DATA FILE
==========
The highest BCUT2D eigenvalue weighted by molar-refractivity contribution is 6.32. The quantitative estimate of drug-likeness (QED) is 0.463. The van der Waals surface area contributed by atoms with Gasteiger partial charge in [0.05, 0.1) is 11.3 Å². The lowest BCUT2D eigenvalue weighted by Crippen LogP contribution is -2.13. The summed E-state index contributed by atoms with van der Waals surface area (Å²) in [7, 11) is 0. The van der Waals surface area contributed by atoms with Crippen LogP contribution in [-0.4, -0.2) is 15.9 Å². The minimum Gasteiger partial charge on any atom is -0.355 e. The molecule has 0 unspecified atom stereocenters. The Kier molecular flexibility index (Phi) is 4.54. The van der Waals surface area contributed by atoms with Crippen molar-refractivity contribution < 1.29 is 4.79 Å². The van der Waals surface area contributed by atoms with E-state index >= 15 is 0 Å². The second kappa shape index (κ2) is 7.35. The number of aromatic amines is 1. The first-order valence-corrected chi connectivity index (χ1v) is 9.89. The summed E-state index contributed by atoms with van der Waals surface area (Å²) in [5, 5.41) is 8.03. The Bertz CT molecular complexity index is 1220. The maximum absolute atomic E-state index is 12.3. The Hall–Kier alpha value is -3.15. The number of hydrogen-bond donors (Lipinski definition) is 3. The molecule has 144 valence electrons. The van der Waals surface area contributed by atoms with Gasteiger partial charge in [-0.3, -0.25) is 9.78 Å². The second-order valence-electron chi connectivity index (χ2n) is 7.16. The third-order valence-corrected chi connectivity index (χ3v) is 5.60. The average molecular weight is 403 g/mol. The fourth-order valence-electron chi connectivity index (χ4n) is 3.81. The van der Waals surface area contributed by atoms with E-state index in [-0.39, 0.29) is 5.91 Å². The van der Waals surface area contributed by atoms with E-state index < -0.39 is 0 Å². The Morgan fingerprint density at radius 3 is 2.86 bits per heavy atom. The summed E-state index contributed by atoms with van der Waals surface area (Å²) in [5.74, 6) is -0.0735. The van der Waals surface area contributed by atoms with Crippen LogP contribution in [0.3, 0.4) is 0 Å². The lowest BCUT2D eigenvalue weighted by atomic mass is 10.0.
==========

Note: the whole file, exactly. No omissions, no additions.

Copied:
The highest BCUT2D eigenvalue weighted by molar-refractivity contribution is 6.32. The quantitative estimate of drug-likeness (QED) is 0.463. The van der Waals surface area contributed by atoms with Gasteiger partial charge in [0.05, 0.1) is 11.3 Å². The lowest BCUT2D eigenvalue weighted by Crippen LogP contribution is -2.13. The summed E-state index contributed by atoms with van der Waals surface area (Å²) in [7, 11) is 0. The van der Waals surface area contributed by atoms with Crippen LogP contribution in [-0.4, -0.2) is 15.9 Å². The minimum Gasteiger partial charge on any atom is -0.355 e. The molecule has 0 unspecified atom stereocenters. The Kier molecular flexibility index (Phi) is 4.54. The van der Waals surface area contributed by atoms with Crippen molar-refractivity contribution < 1.29 is 4.79 Å². The van der Waals surface area contributed by atoms with E-state index >= 15 is 0 Å². The second kappa shape index (κ2) is 7.35. The number of aromatic amines is 1. The first-order valence-corrected chi connectivity index (χ1v) is 9.89. The summed E-state index contributed by atoms with van der Waals surface area (Å²) in [5, 5.41) is 8.03. The Bertz CT molecular complexity index is 1220. The maximum absolute atomic E-state index is 12.3. The Hall–Kier alpha value is -3.15. The number of hydrogen-bond donors (Lipinski definition) is 3. The molecule has 144 valence electrons. The van der Waals surface area contributed by atoms with Gasteiger partial charge in [-0.3, -0.25) is 9.78 Å². The second-order valence-electron chi connectivity index (χ2n) is 7.16. The third-order valence-corrected chi connectivity index (χ3v) is 5.60. The average molecular weight is 403 g/mol. The fourth-order valence-electron chi connectivity index (χ4n) is 3.81. The van der Waals surface area contributed by atoms with E-state index in [-0.39, 0.29) is 5.91 Å². The van der Waals surface area contributed by atoms with E-state index < -0.39 is 0 Å². The Morgan fingerprint density at radius 3 is 2.86 bits per heavy atom. The summed E-state index contributed by atoms with van der Waals surface area (Å²) in [5.74, 6) is -0.0735. The van der Waals surface area contributed by atoms with Crippen LogP contribution in [0.3, 0.4) is 0 Å². The lowest BCUT2D eigenvalue weighted by atomic mass is 10.0.